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Improve Performance With MySQL Query Caching

The MySQL query cache is used to store data retrieved using SELECT statements. The advantage of the query cache is that subsequent and identical SELECT statement results are retrieved directly from the query cache, which resides in memory. So instead of executing the SELECT statements again and again, the stream of data is pulled from memory. The end result is lower CPU and disk hits, which can improve server load average and most importantly responsiveness.

The query cache functionality has enough smartness that once configured, it runs itself. MySQL will make sure to flush cached data if there’s an update that takes place. This ensures stale data is flushed out and replaced with fresh entries. There is, however, an extra step that is required. The cache tends to become fragmented over time. But nothing that cannot be addressed with a simple script (see below).

Stock MySQL configurations set the query cache to 32MB. This means that 32MB worth of server memory is pre-allocated to MySQL. If you have a relatively large database, you will most certainly gain from increasing that value. After configuring the query cache, it takes a while for MySQL to build the cache depending on how busy your MySQL server is.

Let’s get the query cache configured. Inside the [mysqld] section in the MySQL configuration file (ex: /etc/my.cnf), configure the options below. For a server with 8GB memory and a very busy database, set the cache to 1GB:

[mysqld]

query_cache_size = 1024M

Then restart MySQL for the new option to take effect. Run this command to verify that the new query cache value is in place and that the query cache feature is indeed enabled:

# mysql -u root -e “show variables like ‘%query%'”
+——————————+————+
| Variable_name                | Value      |
+——————————+————+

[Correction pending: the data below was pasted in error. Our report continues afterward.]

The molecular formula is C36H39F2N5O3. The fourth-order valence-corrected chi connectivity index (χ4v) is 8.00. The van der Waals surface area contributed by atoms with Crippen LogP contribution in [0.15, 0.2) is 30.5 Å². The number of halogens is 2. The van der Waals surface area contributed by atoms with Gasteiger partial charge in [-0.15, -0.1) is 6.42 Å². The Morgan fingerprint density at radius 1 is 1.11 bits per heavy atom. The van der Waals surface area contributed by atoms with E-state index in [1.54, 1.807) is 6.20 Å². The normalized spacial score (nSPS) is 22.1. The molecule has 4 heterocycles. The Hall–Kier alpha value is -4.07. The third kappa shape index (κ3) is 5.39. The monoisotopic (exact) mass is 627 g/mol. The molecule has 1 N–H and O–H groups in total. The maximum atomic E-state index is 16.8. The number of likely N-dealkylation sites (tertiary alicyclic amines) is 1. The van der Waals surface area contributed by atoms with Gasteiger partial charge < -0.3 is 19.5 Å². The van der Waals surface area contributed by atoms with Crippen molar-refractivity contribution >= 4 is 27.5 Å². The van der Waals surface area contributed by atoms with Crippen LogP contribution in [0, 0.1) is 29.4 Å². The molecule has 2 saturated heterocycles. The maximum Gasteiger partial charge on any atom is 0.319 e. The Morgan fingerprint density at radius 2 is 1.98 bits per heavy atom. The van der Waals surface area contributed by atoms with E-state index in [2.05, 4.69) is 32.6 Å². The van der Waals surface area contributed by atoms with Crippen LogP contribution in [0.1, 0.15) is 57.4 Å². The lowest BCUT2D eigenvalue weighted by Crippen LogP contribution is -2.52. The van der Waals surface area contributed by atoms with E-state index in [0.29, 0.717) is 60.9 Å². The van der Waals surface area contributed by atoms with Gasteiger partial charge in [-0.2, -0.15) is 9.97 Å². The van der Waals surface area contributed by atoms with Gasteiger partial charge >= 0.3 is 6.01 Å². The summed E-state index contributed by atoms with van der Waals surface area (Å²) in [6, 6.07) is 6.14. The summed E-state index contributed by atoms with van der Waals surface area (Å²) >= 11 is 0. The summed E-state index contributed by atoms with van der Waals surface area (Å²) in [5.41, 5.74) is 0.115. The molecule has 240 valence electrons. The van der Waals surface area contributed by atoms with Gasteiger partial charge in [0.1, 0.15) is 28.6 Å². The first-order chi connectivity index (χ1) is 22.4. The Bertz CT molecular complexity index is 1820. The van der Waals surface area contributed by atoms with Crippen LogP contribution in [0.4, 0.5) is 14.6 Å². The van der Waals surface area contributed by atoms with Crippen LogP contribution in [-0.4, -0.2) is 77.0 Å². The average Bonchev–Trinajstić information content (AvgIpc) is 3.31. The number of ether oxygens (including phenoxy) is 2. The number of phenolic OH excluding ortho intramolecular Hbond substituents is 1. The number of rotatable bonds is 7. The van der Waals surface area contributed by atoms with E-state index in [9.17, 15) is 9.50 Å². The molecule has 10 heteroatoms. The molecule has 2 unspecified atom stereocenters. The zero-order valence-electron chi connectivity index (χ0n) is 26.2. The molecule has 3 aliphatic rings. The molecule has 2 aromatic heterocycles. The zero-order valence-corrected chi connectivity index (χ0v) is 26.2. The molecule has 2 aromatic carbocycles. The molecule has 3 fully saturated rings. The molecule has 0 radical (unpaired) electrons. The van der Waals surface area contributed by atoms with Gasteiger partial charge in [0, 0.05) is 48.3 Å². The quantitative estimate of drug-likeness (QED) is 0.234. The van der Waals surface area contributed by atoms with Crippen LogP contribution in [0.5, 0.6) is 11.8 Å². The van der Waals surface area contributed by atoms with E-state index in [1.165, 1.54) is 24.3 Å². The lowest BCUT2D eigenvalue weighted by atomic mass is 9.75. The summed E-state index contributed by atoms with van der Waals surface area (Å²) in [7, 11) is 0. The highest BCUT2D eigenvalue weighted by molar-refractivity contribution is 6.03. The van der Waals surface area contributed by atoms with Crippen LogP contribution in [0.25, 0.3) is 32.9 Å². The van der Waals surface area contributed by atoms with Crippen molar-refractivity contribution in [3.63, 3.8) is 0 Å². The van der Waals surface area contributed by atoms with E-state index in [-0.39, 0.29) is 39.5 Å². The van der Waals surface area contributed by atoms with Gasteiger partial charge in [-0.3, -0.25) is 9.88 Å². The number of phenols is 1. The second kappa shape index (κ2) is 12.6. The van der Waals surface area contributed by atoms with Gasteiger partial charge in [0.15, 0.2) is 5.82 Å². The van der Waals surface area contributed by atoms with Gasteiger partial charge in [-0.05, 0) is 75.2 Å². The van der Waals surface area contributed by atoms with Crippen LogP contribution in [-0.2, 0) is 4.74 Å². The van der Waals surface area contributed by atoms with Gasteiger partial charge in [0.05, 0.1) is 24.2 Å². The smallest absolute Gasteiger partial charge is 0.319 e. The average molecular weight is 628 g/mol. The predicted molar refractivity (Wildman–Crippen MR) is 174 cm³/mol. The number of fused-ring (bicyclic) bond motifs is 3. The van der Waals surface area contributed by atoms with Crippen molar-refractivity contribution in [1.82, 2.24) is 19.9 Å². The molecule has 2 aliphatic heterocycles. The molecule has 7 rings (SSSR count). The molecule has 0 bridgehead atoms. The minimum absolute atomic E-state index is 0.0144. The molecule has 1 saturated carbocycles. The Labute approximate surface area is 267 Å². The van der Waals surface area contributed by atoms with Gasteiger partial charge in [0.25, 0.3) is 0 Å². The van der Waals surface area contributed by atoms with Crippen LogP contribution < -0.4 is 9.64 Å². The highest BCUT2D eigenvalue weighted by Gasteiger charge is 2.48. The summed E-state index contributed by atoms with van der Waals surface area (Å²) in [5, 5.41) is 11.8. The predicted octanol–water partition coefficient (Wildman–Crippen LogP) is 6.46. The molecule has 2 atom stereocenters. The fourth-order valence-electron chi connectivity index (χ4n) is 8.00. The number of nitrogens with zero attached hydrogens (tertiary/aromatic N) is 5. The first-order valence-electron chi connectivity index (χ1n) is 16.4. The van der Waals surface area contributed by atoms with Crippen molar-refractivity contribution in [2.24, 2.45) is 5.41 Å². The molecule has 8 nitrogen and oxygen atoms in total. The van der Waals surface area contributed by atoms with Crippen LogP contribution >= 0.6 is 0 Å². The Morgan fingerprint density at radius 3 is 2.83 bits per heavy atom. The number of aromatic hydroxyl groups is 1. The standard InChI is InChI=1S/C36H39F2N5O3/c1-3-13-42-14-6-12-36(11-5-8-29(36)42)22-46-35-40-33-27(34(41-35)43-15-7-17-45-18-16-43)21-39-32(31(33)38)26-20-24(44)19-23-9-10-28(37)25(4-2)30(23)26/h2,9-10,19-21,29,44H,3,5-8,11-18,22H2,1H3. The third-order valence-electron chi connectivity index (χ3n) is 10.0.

| ft_query_expansion_limit     | 20         |
| have_query_cache             | YES        |
| long_query_time              | 10         |
| query_alloc_block_size       | 8192       |
| query_cache_limit            | 1048576    |
| query_cache_min_res_unit     | 4096       |
| query_cache_size             | 1073741824 |
| query_cache_type             | ON         |
| query_cache_wlock_invalidate | OFF        |
| query_prealloc_size          | 8192       |
+——————————+————+

If the have_query_cache option is set to YES, it means that the query cache is indeed up and running. query_cache_size represents the cache size in bytes. You can also monitor the mysqld process using top and you will see its RES value increase over time to above 1gb. This would be a good sign asb MySQL fills up the query cache with result sets from SELECT. There is another way to check on cache usage and health. Run the following command:

# mysql -u root -e “show status like ‘qc%'”
+————————-+———–+
| Variable_name           | Value     |
+————————-+———–+
| Qcache_free_blocks      | 69776     |
| Qcache_free_memory      | 756433256 |
| Qcache_hits             | 9518567   |
| Qcache_inserts          | 3878394   |
| Qcache_lowmem_prunes    | 49447     |
| Qcache_not_cached       | 173233    |
| Qcache_queries_in_cache | 122754    |
| Qcache_total_blocks     | 315609    |
+————————-+———–+

If Qcache_free_memory stays high over a few days means that the query_cache_size value is set too high. A high Qcache_free_blocks means that memory is fragmented. So it is time to coalesce (make memory blocks contiguous) the region. This is done with the following command:

# mysql -u root -p -e “flush query cache”

Contrary to the command name, this does not flush the cache in the sense that all entries become invalid. It simply defragments the memory region that is assigned to the query cache. The above command should be put in a script that run every 6 hours or so. Create a root crontab entry as such:

* 6/* * * * /root/coalesce.sh

Where coalesce.sh is a shell script:

#!/bin/bash

mysql -u root -pyour_root_password -e "flush query cache";

The query cache can be further configured to match your database’s usage pattern. Be sure to read the MySQL documentation for the details. Hopefully, this post will come in handy for those that have unused memory and need to make the most out of their server. As our customer, we configure the query cache on your server from the get-go. Be sure to ask us how we can help with your online project!

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